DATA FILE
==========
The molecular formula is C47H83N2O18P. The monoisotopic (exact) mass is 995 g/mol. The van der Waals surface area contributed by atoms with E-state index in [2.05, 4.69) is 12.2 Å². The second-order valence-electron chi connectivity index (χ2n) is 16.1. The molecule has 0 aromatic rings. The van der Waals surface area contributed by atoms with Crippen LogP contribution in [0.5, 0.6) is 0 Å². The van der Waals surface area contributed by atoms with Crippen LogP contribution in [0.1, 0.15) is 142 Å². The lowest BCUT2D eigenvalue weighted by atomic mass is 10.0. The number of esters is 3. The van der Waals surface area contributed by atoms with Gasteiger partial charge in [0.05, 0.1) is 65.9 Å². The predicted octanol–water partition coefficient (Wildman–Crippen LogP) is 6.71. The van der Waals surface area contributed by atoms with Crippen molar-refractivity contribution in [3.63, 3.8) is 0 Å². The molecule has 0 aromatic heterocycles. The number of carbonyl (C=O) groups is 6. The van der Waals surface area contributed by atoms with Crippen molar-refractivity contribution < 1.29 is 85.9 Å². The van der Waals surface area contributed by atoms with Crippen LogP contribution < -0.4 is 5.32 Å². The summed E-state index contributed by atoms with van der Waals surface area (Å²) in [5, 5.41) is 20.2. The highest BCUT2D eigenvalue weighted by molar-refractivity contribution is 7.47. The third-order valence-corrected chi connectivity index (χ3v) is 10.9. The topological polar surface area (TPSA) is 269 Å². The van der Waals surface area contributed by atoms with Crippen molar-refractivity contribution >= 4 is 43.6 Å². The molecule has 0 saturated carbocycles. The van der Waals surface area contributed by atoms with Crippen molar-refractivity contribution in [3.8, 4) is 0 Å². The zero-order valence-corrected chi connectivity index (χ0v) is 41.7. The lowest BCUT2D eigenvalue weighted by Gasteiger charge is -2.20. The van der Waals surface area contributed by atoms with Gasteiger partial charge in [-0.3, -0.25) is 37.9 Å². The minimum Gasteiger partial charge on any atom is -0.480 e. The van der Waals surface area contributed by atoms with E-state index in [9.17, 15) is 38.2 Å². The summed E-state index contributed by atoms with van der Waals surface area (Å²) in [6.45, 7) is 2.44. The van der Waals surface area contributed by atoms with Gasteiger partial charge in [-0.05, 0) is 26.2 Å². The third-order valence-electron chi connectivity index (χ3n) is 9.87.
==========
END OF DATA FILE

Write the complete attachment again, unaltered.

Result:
The molecular formula is C47H83N2O18P. The monoisotopic (exact) mass is 995 g/mol. The van der Waals surface area contributed by atoms with E-state index in [2.05, 4.69) is 12.2 Å². The second-order valence-electron chi connectivity index (χ2n) is 16.1. The molecule has 0 aromatic rings. The van der Waals surface area contributed by atoms with Crippen LogP contribution in [0.5, 0.6) is 0 Å². The van der Waals surface area contributed by atoms with Crippen LogP contribution in [0.1, 0.15) is 142 Å². The lowest BCUT2D eigenvalue weighted by atomic mass is 10.0. The number of esters is 3. The van der Waals surface area contributed by atoms with Gasteiger partial charge in [0.05, 0.1) is 65.9 Å². The predicted octanol–water partition coefficient (Wildman–Crippen LogP) is 6.71. The van der Waals surface area contributed by atoms with Crippen molar-refractivity contribution in [3.63, 3.8) is 0 Å². The molecule has 0 aromatic heterocycles. The number of carbonyl (C=O) groups is 6. The van der Waals surface area contributed by atoms with Crippen molar-refractivity contribution < 1.29 is 85.9 Å². The van der Waals surface area contributed by atoms with Crippen LogP contribution < -0.4 is 5.32 Å². The summed E-state index contributed by atoms with van der Waals surface area (Å²) in [5, 5.41) is 20.2. The highest BCUT2D eigenvalue weighted by molar-refractivity contribution is 7.47. The third-order valence-corrected chi connectivity index (χ3v) is 10.9. The topological polar surface area (TPSA) is 269 Å². The van der Waals surface area contributed by atoms with Crippen molar-refractivity contribution >= 4 is 43.6 Å². The molecule has 0 saturated carbocycles. The van der Waals surface area contributed by atoms with Crippen molar-refractivity contribution in [3.8, 4) is 0 Å². The zero-order valence-corrected chi connectivity index (χ0v) is 41.7. The lowest BCUT2D eigenvalue weighted by Gasteiger charge is -2.20. The van der Waals surface area contributed by atoms with Gasteiger partial charge in [-0.3, -0.25) is 37.9 Å². The minimum Gasteiger partial charge on any atom is -0.480 e. The van der Waals surface area contributed by atoms with E-state index in [9.17, 15) is 38.2 Å². The summed E-state index contributed by atoms with van der Waals surface area (Å²) in [6.45, 7) is 2.44. The van der Waals surface area contributed by atoms with Gasteiger partial charge in [-0.05, 0) is 26.2 Å². The third-order valence-electron chi connectivity index (χ3n) is 9.87.